JEFFERSON CITY, Mo. — The Missouri Supreme Court has ruled that
the state does not have jurisdiction over Norfolk Southern Railway
Co. in a personal-injury case that occurred in Indiana.
In a ruling
issued on Feb. 28, the court also rejected injured worker Russel
Parker's argument that by complying with Missouri's
foreign-corporation registration statute, Norfolk "impliedly
consented" to general jurisdiction in Missouri, as well as the
argument that the Federal Employer's Liability Act, or FELA, provides
an independent basis for jurisdiction over Norfolk.
Norfolk had sought a writ of prohibition directing a trial to
dismiss the FELA injury claim brought Parker, who resides in Indiana.
While Norfolk owns and operates tracks in Missouri, the actual
injury did not relate to Norfolk's activities in Missouri, which
deprives the state of specific jurisdiction, the opinion states.
"A plaintiff may bring an action in Missouri on a cause of
action unrelated to a corporation’s Missouri activities if the
corporation is incorporated in Missouri, has its principal place of
business in Missouri, or in the exceptional case when its contacts
with Missouri are so extensive and all-encompassing that Missouri, in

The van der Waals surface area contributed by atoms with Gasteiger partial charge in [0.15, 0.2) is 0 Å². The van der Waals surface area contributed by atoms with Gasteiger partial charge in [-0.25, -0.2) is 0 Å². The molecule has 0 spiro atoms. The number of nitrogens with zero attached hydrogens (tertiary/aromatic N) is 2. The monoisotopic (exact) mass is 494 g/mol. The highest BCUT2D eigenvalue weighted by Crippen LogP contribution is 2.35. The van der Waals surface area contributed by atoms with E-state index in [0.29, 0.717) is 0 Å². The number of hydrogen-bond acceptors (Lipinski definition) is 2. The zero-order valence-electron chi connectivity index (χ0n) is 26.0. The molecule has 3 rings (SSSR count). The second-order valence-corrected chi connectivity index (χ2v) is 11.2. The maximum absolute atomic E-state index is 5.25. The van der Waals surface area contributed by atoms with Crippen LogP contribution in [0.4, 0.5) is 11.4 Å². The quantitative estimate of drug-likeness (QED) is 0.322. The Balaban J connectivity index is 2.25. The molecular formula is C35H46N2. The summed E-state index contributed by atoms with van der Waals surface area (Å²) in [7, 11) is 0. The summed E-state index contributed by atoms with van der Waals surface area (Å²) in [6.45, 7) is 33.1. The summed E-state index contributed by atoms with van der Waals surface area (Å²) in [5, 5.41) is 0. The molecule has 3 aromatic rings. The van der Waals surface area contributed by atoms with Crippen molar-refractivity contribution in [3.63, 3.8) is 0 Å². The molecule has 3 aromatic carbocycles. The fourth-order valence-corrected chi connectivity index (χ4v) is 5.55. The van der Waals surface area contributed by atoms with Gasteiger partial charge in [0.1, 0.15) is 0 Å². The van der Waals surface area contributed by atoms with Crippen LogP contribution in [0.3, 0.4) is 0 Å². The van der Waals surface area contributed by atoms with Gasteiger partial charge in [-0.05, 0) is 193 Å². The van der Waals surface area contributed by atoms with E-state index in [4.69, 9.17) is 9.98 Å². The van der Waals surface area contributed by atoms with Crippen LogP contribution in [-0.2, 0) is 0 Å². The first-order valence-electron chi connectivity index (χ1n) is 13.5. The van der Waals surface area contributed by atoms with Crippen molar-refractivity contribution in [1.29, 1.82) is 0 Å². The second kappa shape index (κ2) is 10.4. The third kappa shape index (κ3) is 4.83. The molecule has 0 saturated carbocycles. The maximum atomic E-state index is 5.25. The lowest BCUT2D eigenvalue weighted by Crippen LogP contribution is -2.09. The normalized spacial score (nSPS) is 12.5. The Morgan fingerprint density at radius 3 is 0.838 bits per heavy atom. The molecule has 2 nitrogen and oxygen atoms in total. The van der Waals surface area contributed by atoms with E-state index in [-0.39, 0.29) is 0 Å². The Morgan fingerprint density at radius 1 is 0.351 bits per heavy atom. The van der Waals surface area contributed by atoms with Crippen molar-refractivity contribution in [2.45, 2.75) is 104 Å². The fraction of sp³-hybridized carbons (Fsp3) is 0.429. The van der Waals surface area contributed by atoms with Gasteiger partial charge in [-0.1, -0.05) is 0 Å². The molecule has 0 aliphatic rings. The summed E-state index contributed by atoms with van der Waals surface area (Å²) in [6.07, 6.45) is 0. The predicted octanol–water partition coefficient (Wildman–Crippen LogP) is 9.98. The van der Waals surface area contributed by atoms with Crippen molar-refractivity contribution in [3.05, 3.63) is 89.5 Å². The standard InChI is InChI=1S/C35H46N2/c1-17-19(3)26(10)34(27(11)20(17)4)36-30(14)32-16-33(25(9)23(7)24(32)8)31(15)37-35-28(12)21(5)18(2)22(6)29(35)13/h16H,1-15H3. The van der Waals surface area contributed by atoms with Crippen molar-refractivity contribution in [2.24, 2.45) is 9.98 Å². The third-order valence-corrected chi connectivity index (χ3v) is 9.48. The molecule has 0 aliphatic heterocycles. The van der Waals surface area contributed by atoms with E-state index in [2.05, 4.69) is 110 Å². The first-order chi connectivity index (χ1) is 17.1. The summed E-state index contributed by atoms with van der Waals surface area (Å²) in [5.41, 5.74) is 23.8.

effect, becomes another home state," the ruling said.
None of those requirements were met, the high court ruled.
"While Norfolk does substantial and continuous business in
Missouri, it also conducts substantial and continuous business in at
least 21 other states, and its Missouri business amounts to only
about 2 percent of its total business. This is insufficient to
establish general personal jurisdiction over Norfolk," the
On Parker's argument related to Norfolk's foreign-corporation
registration statute, the high court held that the statute does not
require foreign corporations to consent to suit over activities
unrelated to Missouri, and that the cited FELA statute "is a
venue statute that does not provide an independent ground for
jurisdiction of FELA cases in state courts that do not otherwise have
personal jurisdiction over the defendant."
Parker had filed his claim in St. Louis County court alleging
cumulative trauma injury sustained during his years of employment
with Norfolk in Indiana.
Background information in the opinion indicated that Parker never
worked for Norfolk in Missouri.
His complaint did not allege any negligence or other conduct or
omission by Norfolk in Missouri caused the injury, "nor does his
petition set out any basis for specific or general personal
jurisdiction over Norfolk other than his statement that Norfolk
conducts substantial business and owns property in Missouri,"
the opinion stated.
According to the opinion, Norfolk had filed a motion to dismiss
for lack of personal jurisdiction at the trial court. The court
overruled the motion without stating the grounds for its decision.
At that point, Norfolk filed a petition for a writ of prohibition,
or in the alternative, a writ of mandamus at the Missouri Court of
Appeals. The appellate court denied the petition, which prompted
Norfolk to seek relief at the Missouri Supreme Court, which first
granted preliminary writ of prohibition and now permanent writ of